President Donald Trump has long threatened to end foreign aid to the three Central American countries sending the majority of asylum seekers and migrants to the United States' southern border, arguing that those countries' governments aren't doing enough to stop people from leaving. In October of last year, he threatened to immediately cut foreign aid to Honduras if that country's president did not somehow capture and detain all the people leaving the country in one of the so-called migrant caravans.
But Trump's latest threat seemed less empty: Over the weekend, the president's declaration that he would cancel foreign aid was coupled with a Department of State announcement that the agency will hold back funds earmarked for El Salvador, Honduras, and Guatemala.
Democrats immediately objected to the pronouncement, arguing that foreign aid to the three countries actually serves in the U.S.'s interest, by helping combat the crime and violence that motivate so many people to leave for the U.S. As Senator Bob Menendez (D-New Jersey) told NBC News, foreign aid to Central America "is not charity," but rather "advances [the U.S.'s] strategic interests and funds initiatives that protect American citizens."
Increased foreign aid to Honduras, in particular, coincided with a massive decrease in the violent death rate in recent years. Though migration rates have gone up during the same time period, experts say that the effect of domestic changes in migration patterns can have a delayed appearance: The decision to leave one's country is often difficult and expensive, and people can take multiple years to save up the money and prepare to leave. Researchers have found a direct correlation between homicide rates and increased migration.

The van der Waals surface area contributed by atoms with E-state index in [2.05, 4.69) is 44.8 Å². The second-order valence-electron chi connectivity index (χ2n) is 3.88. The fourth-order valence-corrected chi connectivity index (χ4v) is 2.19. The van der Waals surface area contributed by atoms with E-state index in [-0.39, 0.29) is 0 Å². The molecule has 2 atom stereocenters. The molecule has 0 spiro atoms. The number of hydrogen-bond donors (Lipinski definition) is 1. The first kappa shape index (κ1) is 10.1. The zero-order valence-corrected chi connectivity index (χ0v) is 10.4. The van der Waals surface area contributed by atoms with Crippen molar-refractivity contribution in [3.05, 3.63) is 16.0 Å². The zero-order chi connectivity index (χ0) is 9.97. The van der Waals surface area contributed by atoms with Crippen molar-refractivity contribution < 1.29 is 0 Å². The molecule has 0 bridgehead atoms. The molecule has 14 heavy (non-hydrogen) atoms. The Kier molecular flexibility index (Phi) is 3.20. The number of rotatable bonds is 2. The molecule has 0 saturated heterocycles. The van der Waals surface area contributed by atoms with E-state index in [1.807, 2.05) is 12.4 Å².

As experts in migration and Central America spent the weekend trying to explain their view that foreign aid is, in fact, one of the U.S.'s best strategies for decreasing migration to the southern border, some analysts wondered if Trump's decision might be in line with a different, unstated goal: What if Trump was actually trying to fuel the asylum crisis?
"Pay attention folks. This is an INTENTIONAL act to drive MORE asylum seekers to the US border to help [Trump] maintain his crisis. It's ugly, devastating in impact, and bad policy," Gary Segura, an expert in polling and public opinion, tweeted on Saturday. (The dean of the University of California–Los Angeles' Luskin School of Public Affairs, Segura has directed polling and research on American public opinion for over 18 years.)
In the weeks leading up to the 2018 election, President Donald Trump ignored the pleas of his advisers to focus on the economy and instead chose to center immigration in his campaign messaging. Just before Election Day, Trump's campaign released an advertisement that many news stations, including Fox News, deemed too racist to air. The ad insinuated that immigrants from Latin America bring crime and violence to the United States—even though most research indicates that immigrant communities, both documented and undocumented, commit crimes at a lower rate than native-born Americans.
The mid-terms proved a rout for Republican candidates, and many questioned Trump's decision to focus on immigration as a central issue. (Democrats, for their part, seemed to succeed by centering their message around health care.) However, since the elections, Trump appears to have only doubled down on immigration as his primary focus, as seen in the border wall-motivated government shutdown.